With most clients, Vreba- Hoff used farmers’ own money—usually several million dollars from the sale of their Netherlands farms—to secure land and permits and start construction. For farmers who lacked capital to complete a dairy on their own, van Bakel lined up financing from banks or private investors.
“The first time we saw his farm, we were in awe,” says Evert-Jan Greving, who hired Vreba-Hoff to build his family a farm in 2000. The Grevings filed for Chapter 11 bankruptcy protection in 2008.
Greving says van Bakel talked him into spending more than he had originally anticipated to build the dairy. Van Bakel says the
Grevings ordered special adjustments to their dairy that drove up construction costs.
Some Vreba-Hoff farmers have done well, despite the usual hardships of farming. Bert Vander Made and his wife, Corrie, moved to Sherwood, OH, in November 1999 after hiring Vreba-Hoff to build a 600-cow dairy. They later expanded to 1,500 cows and were able to move into a nice house down the road. “We all knew it would be hard,” Mr. Vander Made said.
In 2007, the cost of producing milk rose along with commodity prices. Last year, milk prices plunged to 30-year lows amid weak global demand, pushing many U.S. dairy farmers out of business. Van Bakel says he struggled to make debt payments with shrinking milk income, as did many of his clients.
In 2008, one of van Bakel’s main lenders, AgStar Financial Services of Mankato,
MN, halted a $150 million program to build dairies that Vreba-Hoff expected to tap.
AgStar Chief Executive Paul DeBriyn said its dairy investments hadn’t been meeting financial targets. The bank has initiated foreclosure proceedings on eight of 17 Vebra-Hoff-sponsored dairies.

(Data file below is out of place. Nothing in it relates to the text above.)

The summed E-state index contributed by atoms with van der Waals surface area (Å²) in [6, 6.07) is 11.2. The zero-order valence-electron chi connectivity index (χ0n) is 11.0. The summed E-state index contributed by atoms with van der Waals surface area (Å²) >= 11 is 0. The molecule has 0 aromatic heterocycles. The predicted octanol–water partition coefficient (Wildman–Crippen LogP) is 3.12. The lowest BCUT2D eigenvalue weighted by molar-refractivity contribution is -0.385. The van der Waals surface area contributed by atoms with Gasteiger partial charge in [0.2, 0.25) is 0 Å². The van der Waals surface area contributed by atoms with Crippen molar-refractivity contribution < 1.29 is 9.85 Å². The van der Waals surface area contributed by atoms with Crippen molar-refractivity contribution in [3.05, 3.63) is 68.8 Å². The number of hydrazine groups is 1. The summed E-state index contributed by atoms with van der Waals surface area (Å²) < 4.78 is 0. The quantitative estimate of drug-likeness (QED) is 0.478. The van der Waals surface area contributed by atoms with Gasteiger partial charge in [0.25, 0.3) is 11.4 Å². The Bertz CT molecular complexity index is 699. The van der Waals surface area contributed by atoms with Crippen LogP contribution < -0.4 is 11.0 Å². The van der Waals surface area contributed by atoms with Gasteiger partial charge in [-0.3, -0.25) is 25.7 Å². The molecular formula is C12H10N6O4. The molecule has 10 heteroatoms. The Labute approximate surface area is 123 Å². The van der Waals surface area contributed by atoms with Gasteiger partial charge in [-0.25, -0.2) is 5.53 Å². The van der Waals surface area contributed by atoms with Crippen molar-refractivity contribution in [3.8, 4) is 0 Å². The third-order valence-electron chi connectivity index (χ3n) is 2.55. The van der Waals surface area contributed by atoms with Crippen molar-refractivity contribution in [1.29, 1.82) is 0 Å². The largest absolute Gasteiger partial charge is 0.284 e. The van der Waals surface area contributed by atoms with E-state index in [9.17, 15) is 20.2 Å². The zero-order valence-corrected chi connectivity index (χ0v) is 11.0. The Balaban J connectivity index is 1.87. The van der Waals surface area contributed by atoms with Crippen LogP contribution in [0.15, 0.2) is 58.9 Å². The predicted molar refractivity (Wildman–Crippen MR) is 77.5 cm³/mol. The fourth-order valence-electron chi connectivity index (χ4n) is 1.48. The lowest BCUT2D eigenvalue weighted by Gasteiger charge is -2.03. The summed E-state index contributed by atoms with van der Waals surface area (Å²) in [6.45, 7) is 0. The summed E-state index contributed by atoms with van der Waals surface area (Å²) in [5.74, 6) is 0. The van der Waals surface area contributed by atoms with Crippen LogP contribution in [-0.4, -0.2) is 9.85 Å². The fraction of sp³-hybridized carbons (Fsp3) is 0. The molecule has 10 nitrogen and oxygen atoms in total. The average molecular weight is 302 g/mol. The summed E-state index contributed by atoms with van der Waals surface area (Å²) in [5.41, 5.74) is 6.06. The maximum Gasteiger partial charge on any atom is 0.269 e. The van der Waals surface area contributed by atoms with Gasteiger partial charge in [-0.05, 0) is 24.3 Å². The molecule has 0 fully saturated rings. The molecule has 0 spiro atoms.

The economic situation made finishing construction on a number of new dairies impossible, van Bakel says. Of the 16 dairies that remain unfinished, two are “nearly complete,” he says, while the rest consist of sites that are excavated and “in preparation for construction.”
Dirk Jan Visser moved to Ambia, IN, in 2004 after hiring van Bakel to build his family a 1,700-cow dairy. The dairy was nearly complete when crews stopped showing up in October 2008.
Van Bakel says he halted construction because he couldn’t get financing.
“The whole process is emotionally draining. We didn’t think it would take this long to get it going,” said Visser.
In 2005, Peter van der Burg sold van Bakel his Netherlands dairy and moved his family to Woodville, OH, after hiring Vreba- Hoff to build him a new one. Today, the farm is just some piles of dirt on an otherwise empty lot.
In a lawsuit filed in Fulton County Court in Ohio, van der Burg alleges he was lured to the U.S. by van Bakel as part of a scheme to use his money as free working capital to finance older projects. He demands a refund of around $2.6 million plus damages.
Van Bakel says he’s “on the cusp” of securing aid from at least two private investors in India. The new capital, he says, will be used to pay off lenders, buy back some of the farms and build more dairies—in Africa and India. — DTN